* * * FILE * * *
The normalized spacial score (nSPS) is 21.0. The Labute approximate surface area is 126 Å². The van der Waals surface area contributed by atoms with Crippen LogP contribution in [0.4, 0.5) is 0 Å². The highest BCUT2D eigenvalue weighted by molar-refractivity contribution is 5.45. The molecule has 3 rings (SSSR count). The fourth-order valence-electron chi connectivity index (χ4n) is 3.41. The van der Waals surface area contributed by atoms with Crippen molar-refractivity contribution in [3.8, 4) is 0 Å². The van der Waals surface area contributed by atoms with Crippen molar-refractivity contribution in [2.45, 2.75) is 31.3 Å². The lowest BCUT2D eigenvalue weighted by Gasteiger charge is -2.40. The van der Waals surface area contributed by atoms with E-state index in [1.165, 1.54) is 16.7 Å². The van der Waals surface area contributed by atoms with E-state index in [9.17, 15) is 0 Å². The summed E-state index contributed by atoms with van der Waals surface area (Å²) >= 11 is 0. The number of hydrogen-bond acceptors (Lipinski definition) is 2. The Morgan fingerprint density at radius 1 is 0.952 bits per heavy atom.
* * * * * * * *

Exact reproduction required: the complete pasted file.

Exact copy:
The normalized spacial score (nSPS) is 21.0. The Labute approximate surface area is 126 Å². The van der Waals surface area contributed by atoms with Crippen LogP contribution in [0.4, 0.5) is 0 Å². The highest BCUT2D eigenvalue weighted by molar-refractivity contribution is 5.45. The molecule has 3 rings (SSSR count). The fourth-order valence-electron chi connectivity index (χ4n) is 3.41. The van der Waals surface area contributed by atoms with Crippen molar-refractivity contribution in [3.8, 4) is 0 Å². The van der Waals surface area contributed by atoms with Crippen molar-refractivity contribution in [2.45, 2.75) is 31.3 Å². The lowest BCUT2D eigenvalue weighted by Gasteiger charge is -2.40. The van der Waals surface area contributed by atoms with E-state index in [1.165, 1.54) is 16.7 Å². The van der Waals surface area contributed by atoms with E-state index in [9.17, 15) is 0 Å². The summed E-state index contributed by atoms with van der Waals surface area (Å²) >= 11 is 0. The number of hydrogen-bond acceptors (Lipinski definition) is 2. The Morgan fingerprint density at radius 1 is 0.952 bits per heavy atom.